If Io is negative during the sequence, current will initially be going down through switching element 34 and switching element 46, and nodes 24B and 37 will be at (−)VBUS. As soon as switching element 46 opens, current will be forced up through diode 45A, clamping nodes 24B and 37 to VBUSRET.

In both conditions of current flow, the voltage across the capacitor 91 will initially be at (−)VBUS. When node 24B transitions, node 24A will be forced positive. If (−)VBUS is less than +VBUS, current will flow when switching element 42 closes to force the voltage across capacitor 91 to be equal to +VBUS. If (−)VBUS is greater than +VBUS, a current will flow through diode 42A to force the voltage across capacitor 91 to be equal to (−)VBUS.

FIG. 5 and the description above illustrate “nesting” of the bridge assemblies in order to apply voltages across the load approximately equal to a maximum series connection of the plurality of voltage sources used, while a maximum voltage across any one switching device does not exceed a maximum voltage of one of the plurality of power sources. FIG. 11 illustrates connection of multiple circuit assemblies 20 and 20′ in order to increase current provided to the load 22 and/or increase the frequency of the voltage applied to the load and thereby minimize filtering requirements. Additional benefits can include reduced peak voltage across the load and reduced ripple current. The use of magnetic coupling elements is described in U.S. Pat. No. 5,070,292 and 5,081,409, which are incorporated herein by reference in their entirety.

As illustrated in FIG. 11, each of the circuit assemblies 20 and 20′ is connected to a pair of power sources 71, 73 and 72, 74. Inductive coupling elements 130 and 132 connect the load 22 to the circuit assemblies 20 and 20′. In particular, inductive coupling element 130 has a first end 130A connected to one-half of the circuit 20. A second end 130B is connected to one-half of the circuit 20′. A midpoint 130C is connected to the load 22. Inductive coupling element 132 includes terminals 132A, 132B and 132C that are similarly connected to circuit 20, 20′ and load 22. It should be noted that four simple inductors connected between the load and each half of the circuit assemblies 20 and 20′ is equivalent to the inductive coupling elements 130 and 132, and therefore, can also be used.

In effect, the circuit assemblies 20 and 20′ are in parallel to increase current to the load 22. The sequencing of the second bridge 26 of each circuit 20 and 20′ does not change. However, the first bridges 24 of each of the circuits 20 and 20′ may be in different states when a transition of the second bridge circuit 22 is desired. When a transition of the second bridge is required, all high frequency first bridge switches should be held in their present state during transition of the second bridge switches (e.g. about 4 microseconds). Pulse-width-modulation activity can then be resumed. Transitioning of the second bridge switches at substantially the same time keeps the size of the coupling magnetics (inductive coupling elements 130 and 132, or other coupling inductors) as small as possible.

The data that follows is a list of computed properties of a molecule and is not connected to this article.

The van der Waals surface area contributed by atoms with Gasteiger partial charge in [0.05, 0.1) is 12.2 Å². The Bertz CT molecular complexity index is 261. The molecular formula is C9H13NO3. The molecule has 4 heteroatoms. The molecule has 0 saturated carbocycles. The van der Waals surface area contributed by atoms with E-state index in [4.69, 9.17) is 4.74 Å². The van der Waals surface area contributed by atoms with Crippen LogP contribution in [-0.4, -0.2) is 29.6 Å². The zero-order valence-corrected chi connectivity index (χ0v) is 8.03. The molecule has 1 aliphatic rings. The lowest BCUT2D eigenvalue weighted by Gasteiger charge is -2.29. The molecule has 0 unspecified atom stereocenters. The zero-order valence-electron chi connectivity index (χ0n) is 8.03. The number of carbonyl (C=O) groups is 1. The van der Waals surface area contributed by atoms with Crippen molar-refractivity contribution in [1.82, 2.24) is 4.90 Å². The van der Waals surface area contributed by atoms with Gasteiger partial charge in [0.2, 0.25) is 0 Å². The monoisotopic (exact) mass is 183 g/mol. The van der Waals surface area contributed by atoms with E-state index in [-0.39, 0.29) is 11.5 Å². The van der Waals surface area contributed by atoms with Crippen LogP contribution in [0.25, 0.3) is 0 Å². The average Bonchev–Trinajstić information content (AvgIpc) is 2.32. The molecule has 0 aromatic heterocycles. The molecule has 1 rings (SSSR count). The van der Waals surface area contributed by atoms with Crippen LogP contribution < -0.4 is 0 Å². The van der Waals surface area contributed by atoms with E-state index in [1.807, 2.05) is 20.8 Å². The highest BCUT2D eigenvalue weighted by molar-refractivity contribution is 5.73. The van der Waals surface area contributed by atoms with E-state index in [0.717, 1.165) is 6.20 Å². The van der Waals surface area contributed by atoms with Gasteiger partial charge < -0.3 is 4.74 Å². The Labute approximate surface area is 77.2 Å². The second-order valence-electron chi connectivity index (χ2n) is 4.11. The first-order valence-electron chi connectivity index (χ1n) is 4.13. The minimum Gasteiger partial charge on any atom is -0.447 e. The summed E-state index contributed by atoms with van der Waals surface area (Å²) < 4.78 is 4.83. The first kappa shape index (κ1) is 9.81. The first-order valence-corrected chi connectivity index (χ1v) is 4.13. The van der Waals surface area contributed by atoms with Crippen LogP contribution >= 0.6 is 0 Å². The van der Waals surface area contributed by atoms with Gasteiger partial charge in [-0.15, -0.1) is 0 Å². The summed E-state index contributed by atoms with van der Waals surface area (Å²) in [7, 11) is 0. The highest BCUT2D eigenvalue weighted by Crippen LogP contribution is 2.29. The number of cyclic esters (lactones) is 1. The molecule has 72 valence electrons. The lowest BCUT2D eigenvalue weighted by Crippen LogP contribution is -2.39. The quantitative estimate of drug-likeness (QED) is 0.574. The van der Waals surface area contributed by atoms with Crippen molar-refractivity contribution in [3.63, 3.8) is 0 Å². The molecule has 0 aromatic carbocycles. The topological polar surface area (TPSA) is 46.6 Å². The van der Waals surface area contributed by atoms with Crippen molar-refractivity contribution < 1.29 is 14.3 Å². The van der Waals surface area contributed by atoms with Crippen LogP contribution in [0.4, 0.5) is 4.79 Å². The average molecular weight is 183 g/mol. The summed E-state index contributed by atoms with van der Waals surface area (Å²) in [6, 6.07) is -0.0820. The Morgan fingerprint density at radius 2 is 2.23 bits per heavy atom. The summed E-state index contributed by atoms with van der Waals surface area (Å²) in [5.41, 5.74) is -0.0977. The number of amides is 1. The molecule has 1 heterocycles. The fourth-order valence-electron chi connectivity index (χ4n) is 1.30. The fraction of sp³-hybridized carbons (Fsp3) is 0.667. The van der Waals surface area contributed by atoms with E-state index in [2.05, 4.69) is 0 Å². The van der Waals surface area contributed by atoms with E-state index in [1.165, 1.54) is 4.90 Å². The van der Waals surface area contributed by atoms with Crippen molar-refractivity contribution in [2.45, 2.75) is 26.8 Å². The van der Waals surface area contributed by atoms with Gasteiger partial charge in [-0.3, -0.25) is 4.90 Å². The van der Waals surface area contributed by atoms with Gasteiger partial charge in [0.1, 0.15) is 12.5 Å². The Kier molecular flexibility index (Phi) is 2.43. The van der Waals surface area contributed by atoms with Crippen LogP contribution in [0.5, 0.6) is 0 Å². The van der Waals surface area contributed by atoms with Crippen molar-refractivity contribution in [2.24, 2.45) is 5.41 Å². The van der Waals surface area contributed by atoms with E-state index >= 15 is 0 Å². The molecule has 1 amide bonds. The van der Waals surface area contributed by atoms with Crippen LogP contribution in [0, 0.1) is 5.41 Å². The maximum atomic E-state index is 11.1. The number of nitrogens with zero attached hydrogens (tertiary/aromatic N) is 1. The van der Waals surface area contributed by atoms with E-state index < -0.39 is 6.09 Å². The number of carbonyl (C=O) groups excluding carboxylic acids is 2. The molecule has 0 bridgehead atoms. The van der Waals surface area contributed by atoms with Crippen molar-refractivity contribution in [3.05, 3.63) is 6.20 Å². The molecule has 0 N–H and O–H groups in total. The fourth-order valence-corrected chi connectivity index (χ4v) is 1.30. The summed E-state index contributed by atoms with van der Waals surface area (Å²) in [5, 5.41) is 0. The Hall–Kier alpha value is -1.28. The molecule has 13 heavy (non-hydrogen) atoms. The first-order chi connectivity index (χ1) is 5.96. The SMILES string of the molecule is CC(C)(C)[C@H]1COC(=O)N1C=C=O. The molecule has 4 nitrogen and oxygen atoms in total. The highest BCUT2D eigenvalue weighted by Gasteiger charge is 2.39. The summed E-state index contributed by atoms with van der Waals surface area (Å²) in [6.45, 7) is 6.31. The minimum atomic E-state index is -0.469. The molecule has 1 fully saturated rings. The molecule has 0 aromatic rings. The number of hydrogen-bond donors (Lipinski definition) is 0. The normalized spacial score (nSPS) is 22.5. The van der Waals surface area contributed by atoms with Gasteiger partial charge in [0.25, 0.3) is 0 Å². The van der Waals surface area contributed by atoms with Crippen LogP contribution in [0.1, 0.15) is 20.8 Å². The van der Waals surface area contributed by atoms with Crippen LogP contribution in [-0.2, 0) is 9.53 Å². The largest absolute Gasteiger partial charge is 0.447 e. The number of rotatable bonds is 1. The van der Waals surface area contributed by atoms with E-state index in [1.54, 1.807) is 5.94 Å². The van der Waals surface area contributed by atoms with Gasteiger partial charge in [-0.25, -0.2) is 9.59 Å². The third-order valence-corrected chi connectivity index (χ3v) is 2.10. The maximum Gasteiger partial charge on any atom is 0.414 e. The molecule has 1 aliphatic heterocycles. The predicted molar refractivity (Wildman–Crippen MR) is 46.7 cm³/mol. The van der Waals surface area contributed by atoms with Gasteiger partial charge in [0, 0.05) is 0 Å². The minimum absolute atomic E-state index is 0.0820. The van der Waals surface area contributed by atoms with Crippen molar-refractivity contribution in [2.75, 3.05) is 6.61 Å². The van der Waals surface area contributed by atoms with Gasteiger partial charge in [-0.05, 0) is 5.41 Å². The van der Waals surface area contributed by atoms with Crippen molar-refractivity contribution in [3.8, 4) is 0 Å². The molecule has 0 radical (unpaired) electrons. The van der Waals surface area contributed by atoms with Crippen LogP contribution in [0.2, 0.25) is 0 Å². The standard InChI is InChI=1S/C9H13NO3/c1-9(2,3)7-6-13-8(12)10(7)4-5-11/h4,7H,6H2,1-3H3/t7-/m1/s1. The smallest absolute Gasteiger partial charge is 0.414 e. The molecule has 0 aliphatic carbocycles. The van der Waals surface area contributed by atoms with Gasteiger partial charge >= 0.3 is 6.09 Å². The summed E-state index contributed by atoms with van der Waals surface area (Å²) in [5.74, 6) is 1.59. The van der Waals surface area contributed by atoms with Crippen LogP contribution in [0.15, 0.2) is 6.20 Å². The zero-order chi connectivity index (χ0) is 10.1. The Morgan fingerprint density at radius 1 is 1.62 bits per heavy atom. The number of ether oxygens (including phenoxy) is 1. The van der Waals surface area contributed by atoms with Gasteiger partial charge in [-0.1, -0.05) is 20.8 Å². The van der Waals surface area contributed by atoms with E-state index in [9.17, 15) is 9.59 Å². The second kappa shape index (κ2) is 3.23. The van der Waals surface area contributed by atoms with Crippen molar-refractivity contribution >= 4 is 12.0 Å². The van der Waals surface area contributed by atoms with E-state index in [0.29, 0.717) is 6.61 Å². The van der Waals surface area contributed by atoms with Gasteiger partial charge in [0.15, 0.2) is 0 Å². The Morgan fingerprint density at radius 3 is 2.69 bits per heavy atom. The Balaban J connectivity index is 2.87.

It is important to note that in the embodiment of FIG. 11, the same current control loop 100 can be used to provide command signals to each of the circuit assemblies 20 and 20′.

FIG. 12 illustrates four circuit assemblies 20, 20′, 20″ and 20′″ connected in parallel with inductive coupling elements 130, 132, 134, 136, 138 and 140. Operation is similar to that described above with respect to the embodiment of FIG. 11.

Although the present invention has been described with reference to preferred embodiments, workers skilled in the art will recognize that changes may be made in form and detail without departing from the spirit and scope of the invention.

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Classifications
U.S. Classification327/423, 327/110
International ClassificationH02M7/487, H03F3/217, H02M7/49, H03K17/00, H02J1/10, H02M7/48
Cooperative ClassificationH02J1/10, H02M7/49, H03F3/217, H02M7/487
European ClassificationH03F3/217, H02M7/49, H02J1/10, H02M7/487